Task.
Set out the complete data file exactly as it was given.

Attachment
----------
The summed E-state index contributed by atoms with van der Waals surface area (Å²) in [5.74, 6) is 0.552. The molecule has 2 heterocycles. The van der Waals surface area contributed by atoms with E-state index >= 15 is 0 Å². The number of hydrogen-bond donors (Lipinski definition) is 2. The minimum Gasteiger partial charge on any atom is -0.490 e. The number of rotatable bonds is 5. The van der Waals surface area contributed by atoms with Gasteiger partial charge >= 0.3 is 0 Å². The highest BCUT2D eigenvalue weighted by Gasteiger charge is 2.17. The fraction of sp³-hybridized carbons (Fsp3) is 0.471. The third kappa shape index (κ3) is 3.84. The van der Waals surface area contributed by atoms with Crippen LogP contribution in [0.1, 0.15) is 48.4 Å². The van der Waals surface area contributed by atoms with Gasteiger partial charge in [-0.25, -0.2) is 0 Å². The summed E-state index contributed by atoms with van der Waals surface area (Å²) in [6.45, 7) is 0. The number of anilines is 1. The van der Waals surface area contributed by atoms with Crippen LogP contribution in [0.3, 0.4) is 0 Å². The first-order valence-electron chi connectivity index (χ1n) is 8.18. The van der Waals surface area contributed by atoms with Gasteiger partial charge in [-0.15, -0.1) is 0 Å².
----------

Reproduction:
The summed E-state index contributed by atoms with van der Waals surface area (Å²) in [5.74, 6) is 0.552. The molecule has 2 heterocycles. The van der Waals surface area contributed by atoms with E-state index >= 15 is 0 Å². The number of hydrogen-bond donors (Lipinski definition) is 2. The minimum Gasteiger partial charge on any atom is -0.490 e. The number of rotatable bonds is 5. The van der Waals surface area contributed by atoms with Gasteiger partial charge >= 0.3 is 0 Å². The highest BCUT2D eigenvalue weighted by Gasteiger charge is 2.17. The fraction of sp³-hybridized carbons (Fsp3) is 0.471. The third kappa shape index (κ3) is 3.84. The van der Waals surface area contributed by atoms with Crippen LogP contribution in [0.1, 0.15) is 48.4 Å². The van der Waals surface area contributed by atoms with Gasteiger partial charge in [-0.25, -0.2) is 0 Å². The summed E-state index contributed by atoms with van der Waals surface area (Å²) in [6.45, 7) is 0. The number of anilines is 1. The van der Waals surface area contributed by atoms with Crippen LogP contribution in [0.3, 0.4) is 0 Å². The first-order valence-electron chi connectivity index (χ1n) is 8.18. The van der Waals surface area contributed by atoms with Gasteiger partial charge in [-0.15, -0.1) is 0 Å².